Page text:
We often get asked the question – is it now too late to take money offshore following the rapid depreciation of the rand over the last year? Whilst this question is natural and pertinent, it’s important to take in to context a number of factors and statistics when evaluating a response to this question.
- We are not currency, or any other asset class for that matter, timers. The tightrope of trying to time entry points into an investment, be it currencies or equities, is a speculative and highly risky one, which is not an investment philosophy we adhere to. We are long term investors and take views in excess of five years, whereby marginal differences in entry points render themselves inconsequential.
- The rand has depreciated over 25% over the past year, which is extraordinary for any asset movement. This has been due to a number of reasons:
- The obsession in the markets over Janet Yellen and her mighty sword of a potential 0.25% interest rate increase in the US. Just as we had with Ben Bernanke and his murmurs about the end of quantitative easing last year, the extreme amount of volatility exhibited in the market place over a somewhat menial change in US monetary policy seems to be an exponential factor of sentiment, rather than calmly calculated fundamentals. Whilst we do appreciate that we are undoubtedly a link the chain of global monetary policy games, and this initial move will be all but a precursor to future rate hikes, the global economy is not in a state whereby we expect to see wholesale changes to interest rates in the near future.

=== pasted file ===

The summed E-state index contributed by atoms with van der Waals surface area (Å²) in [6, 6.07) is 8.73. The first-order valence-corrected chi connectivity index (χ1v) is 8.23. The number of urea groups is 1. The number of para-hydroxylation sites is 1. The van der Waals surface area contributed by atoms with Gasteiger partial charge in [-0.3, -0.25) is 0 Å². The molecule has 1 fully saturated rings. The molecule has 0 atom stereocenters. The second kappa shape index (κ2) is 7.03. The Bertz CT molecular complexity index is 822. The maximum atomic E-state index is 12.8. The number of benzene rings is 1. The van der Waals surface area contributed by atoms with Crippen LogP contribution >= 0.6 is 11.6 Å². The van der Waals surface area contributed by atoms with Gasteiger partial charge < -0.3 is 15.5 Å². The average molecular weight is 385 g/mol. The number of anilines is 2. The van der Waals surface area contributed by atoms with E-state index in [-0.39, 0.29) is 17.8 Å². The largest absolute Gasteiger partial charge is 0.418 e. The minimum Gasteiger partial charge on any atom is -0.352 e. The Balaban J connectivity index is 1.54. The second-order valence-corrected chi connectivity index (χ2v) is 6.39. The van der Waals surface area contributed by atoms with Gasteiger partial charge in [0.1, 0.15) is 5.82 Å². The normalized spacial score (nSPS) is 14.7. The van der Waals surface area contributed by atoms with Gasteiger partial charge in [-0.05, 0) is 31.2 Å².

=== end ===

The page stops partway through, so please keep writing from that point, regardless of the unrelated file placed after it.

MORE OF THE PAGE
- The rand, as one of the most liquid and commodity linked emerging market currencies, has been the bearer of brunt for a number of macro themes which have emerged over the past year. These include the slowdown of the Chinese economy, which continues to affect commodity prices, and a flight to safety (i.e. US $) each time any positive data comes out of the US. We saw this with the recent nonfarm payroll numbers which beat estimates and led to a spike in the December rate hike probability (as exhibited by interest rate futures) from 56% up to 70%, off a base of 30% a month previously and 45% a month before that. What this should be telling you is that markets are incredibly volatile and investors in aggregate, flush with excess liquidity, are struggling to find a place to plant their pennies.
- That being said, gauging the fundamentals is where investors should focus their attention outside of the sandstorm of sentiment. The facts are as follows:
- South Africa remains on a path whereby both the budget and trade deficits continue to widen; wasteful government expenditure reinvigorates anger in the supposed beneficiaries of fiscal spending across the economy from student protests to labour unrest; wide scale unemployment appears no closer to being addressed and economic growth continues to slow at a pace in excess than that of our continental partners. All of this serves to exacerbate the continual decline in the attractiveness of South Africa as an investment destination for emerging market exposure.
- Then there is the potential of a credit downgrade looming on the horizon. This at a stage whereby capital raising remains a high priority in order to service the ballooning public servant wage bill; fund the zero percent tertiary education fee increase, as well as continue to bailout perpetually maladministered parastatals. Accompany this with sluggish growth, and thus a resultant fall in tax revenues, again leads to a situation whereby our sovereign debt becomes less and less attractive for foreign investors.